Polyculture Fish Farming

What is Polyculture in Fish Farming

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What is polyculture fish farming?

A polyculture fish farm is a practice of placing more than a single aquatic organism in the same water source.

Using a mixture of different fish species allows for better use of the available natural food produced in the water.

Fish polycultures most commonly get produced within ponds.

China has been using the practice of polyculture fish farming for over 4000 years.[4]

Fish production can get maximized when multiple species of fish with different feeding habits. Different feeding habits are important to ensure the species do not begin competing for resources with each other.

Depending on the depth of the pond, it can usually get divided into three different distinct zones.

The first is the upper zone, followed by the middle column and bottom zones.

The selected aquatic types will each exploit one of these zones for food.

For example, the catla is a surface feeder, Labeo rohita is a column feeder, and cirrhinus mrigala are bottom feeders.

How to Select Fish Species for Polyculture?

Selecting the correct species for your polyculture is the first important step.

You need to select a combination of fish with different feeding habits. It is common for some overlap of fish selection to happen.

We must make sure that we select a fish type for each level of our pond. You will need to select 1 species of fish that feed at one of the 3 levels.

The top layer of fish will be planktivorous. The middle level will use omnivorous to macro vegetation feeding fish species. Benthic/detritivorous for bottom feeding.

The most commonly used polyculture uses bighead, silver, and grass carp.

Other factors affecting the selection of fish and stocking rates are

  • 1) Water temperature
  • 2) Market value of fish
  • 3) Pond fertilization practices
  • 4) Feeding habits of fish
  • 5) Tolerance to pond conditions

Polyculture Fish Farming Intensity

There are 3 different primary intensities of polyculture fish farming.

  • 1) Extensive Culture
  • 1) Semi-intensive Culture
  • 1) Intensive Culture

Extensive Culture

In this system, the fish depend on their food source only from what is naturally available within the pond. No additional nutrients (manure and feed) are added by the farmer.

The lowest amount of fish production is achieved through this method but also has the lowest production costs.

Semi-intensive Culture

Semi-intensive culture systems work mainly by adding only manure to the pond. Supplementary feeding is minimal if used at all. While higher fish production is achieved because of a higher carrying capacity of the pond.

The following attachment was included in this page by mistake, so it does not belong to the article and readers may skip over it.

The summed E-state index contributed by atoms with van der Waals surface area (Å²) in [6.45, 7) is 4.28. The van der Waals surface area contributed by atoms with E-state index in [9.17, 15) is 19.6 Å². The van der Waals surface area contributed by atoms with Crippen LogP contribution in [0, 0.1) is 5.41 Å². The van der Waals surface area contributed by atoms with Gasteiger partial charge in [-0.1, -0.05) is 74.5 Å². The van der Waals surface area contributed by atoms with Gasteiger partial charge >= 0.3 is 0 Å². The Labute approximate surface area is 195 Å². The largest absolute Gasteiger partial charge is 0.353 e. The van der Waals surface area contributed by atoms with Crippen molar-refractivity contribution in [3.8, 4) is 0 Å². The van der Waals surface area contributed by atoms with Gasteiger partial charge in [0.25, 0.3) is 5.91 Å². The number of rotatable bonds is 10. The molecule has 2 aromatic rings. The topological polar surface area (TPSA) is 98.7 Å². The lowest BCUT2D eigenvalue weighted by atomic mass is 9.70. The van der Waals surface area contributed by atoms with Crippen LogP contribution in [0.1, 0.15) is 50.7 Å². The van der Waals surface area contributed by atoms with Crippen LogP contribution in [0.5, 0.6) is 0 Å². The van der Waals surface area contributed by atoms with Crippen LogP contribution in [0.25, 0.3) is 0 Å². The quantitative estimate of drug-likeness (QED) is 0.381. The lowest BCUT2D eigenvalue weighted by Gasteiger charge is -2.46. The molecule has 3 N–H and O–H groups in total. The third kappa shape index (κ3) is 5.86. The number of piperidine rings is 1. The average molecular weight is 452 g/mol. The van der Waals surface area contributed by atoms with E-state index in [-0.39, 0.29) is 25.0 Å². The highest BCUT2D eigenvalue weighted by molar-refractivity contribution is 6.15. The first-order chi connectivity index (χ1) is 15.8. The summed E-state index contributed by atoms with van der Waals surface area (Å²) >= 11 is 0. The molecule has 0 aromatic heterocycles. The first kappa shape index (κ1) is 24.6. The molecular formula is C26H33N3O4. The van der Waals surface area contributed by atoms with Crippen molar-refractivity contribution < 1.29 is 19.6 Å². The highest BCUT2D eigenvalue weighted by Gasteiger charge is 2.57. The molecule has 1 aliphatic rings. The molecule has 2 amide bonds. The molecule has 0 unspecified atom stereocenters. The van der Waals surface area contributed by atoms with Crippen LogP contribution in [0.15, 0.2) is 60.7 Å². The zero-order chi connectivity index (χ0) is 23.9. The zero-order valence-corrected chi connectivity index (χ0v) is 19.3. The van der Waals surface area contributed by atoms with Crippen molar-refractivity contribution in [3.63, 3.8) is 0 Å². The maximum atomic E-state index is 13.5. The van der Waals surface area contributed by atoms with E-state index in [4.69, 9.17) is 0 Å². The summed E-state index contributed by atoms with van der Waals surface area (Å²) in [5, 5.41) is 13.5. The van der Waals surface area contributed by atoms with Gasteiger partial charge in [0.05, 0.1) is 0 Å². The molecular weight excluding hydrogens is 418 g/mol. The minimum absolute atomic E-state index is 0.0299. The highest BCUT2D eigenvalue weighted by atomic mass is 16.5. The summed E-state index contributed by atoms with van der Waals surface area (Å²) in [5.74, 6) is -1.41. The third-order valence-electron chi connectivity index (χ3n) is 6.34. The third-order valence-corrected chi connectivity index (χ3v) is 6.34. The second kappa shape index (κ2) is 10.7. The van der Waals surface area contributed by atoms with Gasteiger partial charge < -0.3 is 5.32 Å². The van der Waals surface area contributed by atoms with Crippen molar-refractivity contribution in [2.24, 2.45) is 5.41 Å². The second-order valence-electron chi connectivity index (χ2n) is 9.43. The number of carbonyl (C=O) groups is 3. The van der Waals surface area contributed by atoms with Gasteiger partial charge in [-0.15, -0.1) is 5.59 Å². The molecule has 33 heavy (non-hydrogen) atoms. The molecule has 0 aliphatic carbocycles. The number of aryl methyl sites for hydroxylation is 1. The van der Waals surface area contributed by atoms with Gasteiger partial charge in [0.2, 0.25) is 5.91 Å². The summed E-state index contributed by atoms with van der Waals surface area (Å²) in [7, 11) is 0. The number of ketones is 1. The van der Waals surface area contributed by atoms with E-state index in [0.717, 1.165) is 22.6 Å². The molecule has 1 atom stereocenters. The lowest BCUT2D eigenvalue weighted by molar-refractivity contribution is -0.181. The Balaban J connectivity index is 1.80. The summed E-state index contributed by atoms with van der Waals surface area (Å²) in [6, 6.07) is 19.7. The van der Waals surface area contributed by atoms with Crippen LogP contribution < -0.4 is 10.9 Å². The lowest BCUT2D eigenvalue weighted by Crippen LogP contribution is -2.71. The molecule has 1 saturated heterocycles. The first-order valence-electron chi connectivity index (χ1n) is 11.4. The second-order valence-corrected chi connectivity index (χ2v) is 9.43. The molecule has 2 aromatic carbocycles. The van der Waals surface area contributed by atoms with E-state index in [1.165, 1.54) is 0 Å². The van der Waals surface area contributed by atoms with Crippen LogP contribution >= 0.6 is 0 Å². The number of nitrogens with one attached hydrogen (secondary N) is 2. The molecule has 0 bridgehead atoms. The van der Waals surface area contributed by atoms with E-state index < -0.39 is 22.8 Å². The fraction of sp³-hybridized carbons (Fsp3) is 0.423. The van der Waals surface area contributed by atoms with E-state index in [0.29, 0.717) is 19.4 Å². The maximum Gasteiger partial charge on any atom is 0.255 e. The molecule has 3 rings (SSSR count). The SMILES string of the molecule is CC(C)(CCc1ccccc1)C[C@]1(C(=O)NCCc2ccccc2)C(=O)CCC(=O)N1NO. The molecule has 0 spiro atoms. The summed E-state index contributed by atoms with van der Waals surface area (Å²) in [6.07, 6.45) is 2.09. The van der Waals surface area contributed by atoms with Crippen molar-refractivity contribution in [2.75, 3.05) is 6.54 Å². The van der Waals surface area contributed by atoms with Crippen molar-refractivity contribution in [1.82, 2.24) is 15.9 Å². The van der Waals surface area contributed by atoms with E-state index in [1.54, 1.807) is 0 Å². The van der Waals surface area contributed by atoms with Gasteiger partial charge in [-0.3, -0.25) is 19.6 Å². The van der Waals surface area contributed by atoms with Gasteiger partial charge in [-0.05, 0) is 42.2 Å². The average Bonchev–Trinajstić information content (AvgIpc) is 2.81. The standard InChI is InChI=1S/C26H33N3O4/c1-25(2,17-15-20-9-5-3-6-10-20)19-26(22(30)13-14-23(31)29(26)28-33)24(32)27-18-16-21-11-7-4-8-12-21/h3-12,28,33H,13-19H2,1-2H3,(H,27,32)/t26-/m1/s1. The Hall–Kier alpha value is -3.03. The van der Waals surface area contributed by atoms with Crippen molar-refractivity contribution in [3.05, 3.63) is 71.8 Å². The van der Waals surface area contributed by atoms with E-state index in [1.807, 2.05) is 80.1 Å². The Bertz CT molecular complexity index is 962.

Farmers can fill the pond with a moderate stocking density but also have a higher production cost.

The fish food in the pond still relies mainly on natural food produced in the pond.

Intensive Culture

Fish production gets maximized when used under this system. Fish food is maximized by the use of high-quality formulated pellet feed.

Recirculation and aeration are also implemented to maintain a high water quality rich with oxygen.

While the production cost is higher, it also ensures the farmer can have a high stocking density giving the highest unit area production.

Advantages of Polyculture Fish Farming

  • 1) Saving on resources
  • 2) Higher profits are possible using a polyculture system. Having multiple species allows reduces the chance of profit loss.
  • 3) Efficient polyculture systems in tropical climates may produce up to 8,000 kg of fish per hectare per year.
  • 4) The natural productivity of the pond can get fully utilized.
  • 5) Less risk of regression in water quality like dissolved oxygen depletion.
  • 6) It can (but rarely does )allow for higher economic returns than monoculture under the same conditions.
  • 7) It is better for the environment and is seen as a sustainable farming method.

Disadvantages of Polyculture Fish Farming

  • 1) Control issues
  • 2) You cannot maximize the inputs like you could when working with a monoculture setup.
  • 3) Farmers need a higher understanding of how the different fish species interact.
  • 4) Reduced control over size, age, and sex.
  • 5) Harder to monitor.


Many people are also starting to move out and use more polyculture farming methods.

While monoculture fish farming was gaining popularity, the drawbacks associated with it have allowed polyculture farming to start growing in popularity.

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